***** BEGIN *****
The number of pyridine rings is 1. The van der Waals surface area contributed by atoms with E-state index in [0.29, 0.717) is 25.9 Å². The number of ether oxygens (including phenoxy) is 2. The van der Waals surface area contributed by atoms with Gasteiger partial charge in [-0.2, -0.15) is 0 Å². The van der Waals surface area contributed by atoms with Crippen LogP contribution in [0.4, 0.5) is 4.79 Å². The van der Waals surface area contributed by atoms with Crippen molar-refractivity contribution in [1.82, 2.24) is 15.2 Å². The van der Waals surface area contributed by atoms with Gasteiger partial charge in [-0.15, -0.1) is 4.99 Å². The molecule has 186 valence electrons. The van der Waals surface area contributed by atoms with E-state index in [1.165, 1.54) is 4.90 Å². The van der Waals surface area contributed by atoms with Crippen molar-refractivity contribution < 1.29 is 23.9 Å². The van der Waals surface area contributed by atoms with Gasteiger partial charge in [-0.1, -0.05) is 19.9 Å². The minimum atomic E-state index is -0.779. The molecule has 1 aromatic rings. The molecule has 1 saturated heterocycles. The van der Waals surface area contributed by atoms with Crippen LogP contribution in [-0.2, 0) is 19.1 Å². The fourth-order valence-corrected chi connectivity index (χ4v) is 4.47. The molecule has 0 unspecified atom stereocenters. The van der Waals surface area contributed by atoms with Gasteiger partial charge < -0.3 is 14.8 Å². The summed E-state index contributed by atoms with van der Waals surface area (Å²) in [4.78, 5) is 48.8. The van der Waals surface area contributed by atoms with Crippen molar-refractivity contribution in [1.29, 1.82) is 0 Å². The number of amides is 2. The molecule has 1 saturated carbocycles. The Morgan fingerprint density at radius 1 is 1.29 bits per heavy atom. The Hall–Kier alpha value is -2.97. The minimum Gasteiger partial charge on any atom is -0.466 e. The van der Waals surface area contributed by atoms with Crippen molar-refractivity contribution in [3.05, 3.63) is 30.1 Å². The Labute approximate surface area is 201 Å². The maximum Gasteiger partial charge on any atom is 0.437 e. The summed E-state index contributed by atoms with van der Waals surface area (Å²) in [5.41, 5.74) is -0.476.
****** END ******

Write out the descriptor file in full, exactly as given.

The number of pyridine rings is 1. The van der Waals surface area contributed by atoms with E-state index in [0.29, 0.717) is 25.9 Å². The number of ether oxygens (including phenoxy) is 2. The van der Waals surface area contributed by atoms with Gasteiger partial charge in [-0.2, -0.15) is 0 Å². The van der Waals surface area contributed by atoms with Crippen LogP contribution in [0.4, 0.5) is 4.79 Å². The van der Waals surface area contributed by atoms with Crippen molar-refractivity contribution in [1.82, 2.24) is 15.2 Å². The van der Waals surface area contributed by atoms with Gasteiger partial charge in [-0.15, -0.1) is 4.99 Å². The molecule has 186 valence electrons. The van der Waals surface area contributed by atoms with E-state index in [1.165, 1.54) is 4.90 Å². The van der Waals surface area contributed by atoms with Crippen molar-refractivity contribution < 1.29 is 23.9 Å². The van der Waals surface area contributed by atoms with Gasteiger partial charge in [-0.1, -0.05) is 19.9 Å². The minimum atomic E-state index is -0.779. The molecule has 1 aromatic rings. The molecule has 1 saturated heterocycles. The van der Waals surface area contributed by atoms with Crippen LogP contribution in [-0.2, 0) is 19.1 Å². The fourth-order valence-corrected chi connectivity index (χ4v) is 4.47. The molecule has 0 unspecified atom stereocenters. The van der Waals surface area contributed by atoms with Gasteiger partial charge < -0.3 is 14.8 Å². The summed E-state index contributed by atoms with van der Waals surface area (Å²) in [4.78, 5) is 48.8. The van der Waals surface area contributed by atoms with Crippen molar-refractivity contribution in [1.29, 1.82) is 0 Å². The number of amides is 2. The molecule has 1 saturated carbocycles. The Morgan fingerprint density at radius 1 is 1.29 bits per heavy atom. The Hall–Kier alpha value is -2.97. The minimum Gasteiger partial charge on any atom is -0.466 e. The van der Waals surface area contributed by atoms with Crippen molar-refractivity contribution in [3.05, 3.63) is 30.1 Å². The Labute approximate surface area is 201 Å². The maximum Gasteiger partial charge on any atom is 0.437 e. The summed E-state index contributed by atoms with van der Waals surface area (Å²) in [5.41, 5.74) is -0.476.